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Old 08-11-2012, 01:47 AM
ArtNJr ArtNJr is offline
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Quote:
Originally Posted by AFMEDIC View Post
There was a recall a few years back for the wires that control the fan being too small. The wire for the power comes from the ignition. . . . It was something about the terminals heating up and expanding and not making good connection because the wires were too thin.
How many Amps a circuit can handle is determined in great part by the wire thickness (gauge, or gage) & here's a chart you can use to see what gauge should be used for a given Amp rating:

http://diyaudioprojects.com/Technica...an-Wire-Gauge/

When the Amp draw is too high the circuit will overheat & not only connections, but the wire itself, which will either cause a fuse or relay to burn out or a circuit-breaker to trip, or if there isn't anything in-line to shut the circuit down, could start a fire.

And remember this simple formula: Volts x Amps = Watts (doesn't take Resistance into account, but it's close enough for most calculations). Although the Voltage in your truck will (should) be higher than 12 @ certain points you can just figure 12 for everything, so if you know the Wattage of the device being powered, you can divide that by 12 to find the Amps being used to power the device. In other words, a 60-Watt headlight would draw ~ 5 Amps, which would mean you'd need 14 gauge (or heavier) wire (the lower the gauge number the thicker the wire). The light would still come on with 16 gauge wire, but the wire & connections would get hot immediately because the light would be drawing more Amps than the wire can safely handle.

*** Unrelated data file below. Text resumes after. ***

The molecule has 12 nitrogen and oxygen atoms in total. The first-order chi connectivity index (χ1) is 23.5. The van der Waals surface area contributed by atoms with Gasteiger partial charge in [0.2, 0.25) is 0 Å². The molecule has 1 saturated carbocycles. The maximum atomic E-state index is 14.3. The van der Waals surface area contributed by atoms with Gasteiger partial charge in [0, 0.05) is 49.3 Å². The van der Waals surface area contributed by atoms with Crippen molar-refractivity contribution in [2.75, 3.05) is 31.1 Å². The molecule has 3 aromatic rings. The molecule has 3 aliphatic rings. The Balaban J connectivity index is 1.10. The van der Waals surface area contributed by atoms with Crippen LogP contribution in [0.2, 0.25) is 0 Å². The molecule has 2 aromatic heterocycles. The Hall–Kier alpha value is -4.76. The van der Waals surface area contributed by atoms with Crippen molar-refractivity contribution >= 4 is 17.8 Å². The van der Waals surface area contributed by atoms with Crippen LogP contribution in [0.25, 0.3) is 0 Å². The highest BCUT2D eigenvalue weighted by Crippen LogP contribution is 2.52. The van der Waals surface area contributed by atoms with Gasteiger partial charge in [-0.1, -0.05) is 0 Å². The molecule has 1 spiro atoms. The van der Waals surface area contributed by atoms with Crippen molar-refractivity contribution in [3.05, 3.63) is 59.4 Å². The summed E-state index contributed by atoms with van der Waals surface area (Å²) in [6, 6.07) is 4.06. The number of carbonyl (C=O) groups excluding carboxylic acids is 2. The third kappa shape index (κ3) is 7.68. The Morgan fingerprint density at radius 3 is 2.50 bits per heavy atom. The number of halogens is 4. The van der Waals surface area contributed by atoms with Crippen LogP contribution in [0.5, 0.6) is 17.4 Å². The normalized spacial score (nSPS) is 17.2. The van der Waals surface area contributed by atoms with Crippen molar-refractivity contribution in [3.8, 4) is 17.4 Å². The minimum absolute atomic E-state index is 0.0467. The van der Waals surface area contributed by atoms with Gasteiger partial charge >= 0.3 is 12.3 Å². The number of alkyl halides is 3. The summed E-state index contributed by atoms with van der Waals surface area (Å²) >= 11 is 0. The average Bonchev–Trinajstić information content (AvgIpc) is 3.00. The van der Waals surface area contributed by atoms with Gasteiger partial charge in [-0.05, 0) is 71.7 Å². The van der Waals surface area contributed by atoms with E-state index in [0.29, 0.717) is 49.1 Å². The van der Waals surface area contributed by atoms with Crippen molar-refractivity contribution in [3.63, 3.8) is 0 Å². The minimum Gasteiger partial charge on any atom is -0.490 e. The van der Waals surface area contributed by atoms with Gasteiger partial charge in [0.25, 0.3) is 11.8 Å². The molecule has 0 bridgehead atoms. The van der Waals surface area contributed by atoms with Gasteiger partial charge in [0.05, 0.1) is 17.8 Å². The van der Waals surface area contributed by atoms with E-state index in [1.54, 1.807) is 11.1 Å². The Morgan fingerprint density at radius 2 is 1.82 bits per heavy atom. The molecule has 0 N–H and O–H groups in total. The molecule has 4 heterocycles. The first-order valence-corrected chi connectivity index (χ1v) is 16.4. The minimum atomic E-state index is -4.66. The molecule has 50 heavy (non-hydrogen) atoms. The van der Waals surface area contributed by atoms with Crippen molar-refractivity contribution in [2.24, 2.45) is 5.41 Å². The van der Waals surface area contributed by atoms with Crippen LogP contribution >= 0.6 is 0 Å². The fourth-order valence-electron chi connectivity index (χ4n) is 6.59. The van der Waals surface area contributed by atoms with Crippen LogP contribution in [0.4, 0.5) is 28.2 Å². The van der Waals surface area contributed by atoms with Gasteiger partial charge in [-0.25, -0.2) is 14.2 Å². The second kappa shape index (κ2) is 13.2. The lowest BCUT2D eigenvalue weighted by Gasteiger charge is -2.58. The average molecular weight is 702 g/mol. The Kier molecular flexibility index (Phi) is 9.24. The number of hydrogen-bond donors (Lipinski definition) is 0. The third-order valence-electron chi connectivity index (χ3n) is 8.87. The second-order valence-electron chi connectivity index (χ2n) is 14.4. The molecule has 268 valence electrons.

Of course thicker wire costs more & especially if you build many 1000's of a certain vehicle a small savings per vehicle translates into a lot of money, so manufacturers will use the thinnest wire they think they can get away with. And that's true for everything -- say you replace the factory stereo & speakers with ones having a much higher Wattage rating but don't change the original skinny 18 or 20 gauge wires -- the Voltage remains the same, but the Amp draw goes up & now you've got the same problem as the headlight with too light a gauge wire running to it. Crank the volume up & not only will the sound from the speakers be distorted, the wiring to & from the stereo & to the speakers will overheat, as will all the connections.

In the case of a fan which has lighter gauge wire running to it than it should, sooner or later the fan motor will burn out because it'll always run too hot. The wire itself & the connections will overheat too, so you can have several problems, all of which can be fixed by simply replacing the wire with the proper gauge. And hooking the fan motor up to a battery doesn't tell you if the motor is drawing too many Amps for the wires in the truck going to it because there's no load on the motor -- which there will be when it's installed & blowing air. But if the motor has a Watts (or Amps) rating stamped on it, you can quickly figure which wire should be used.
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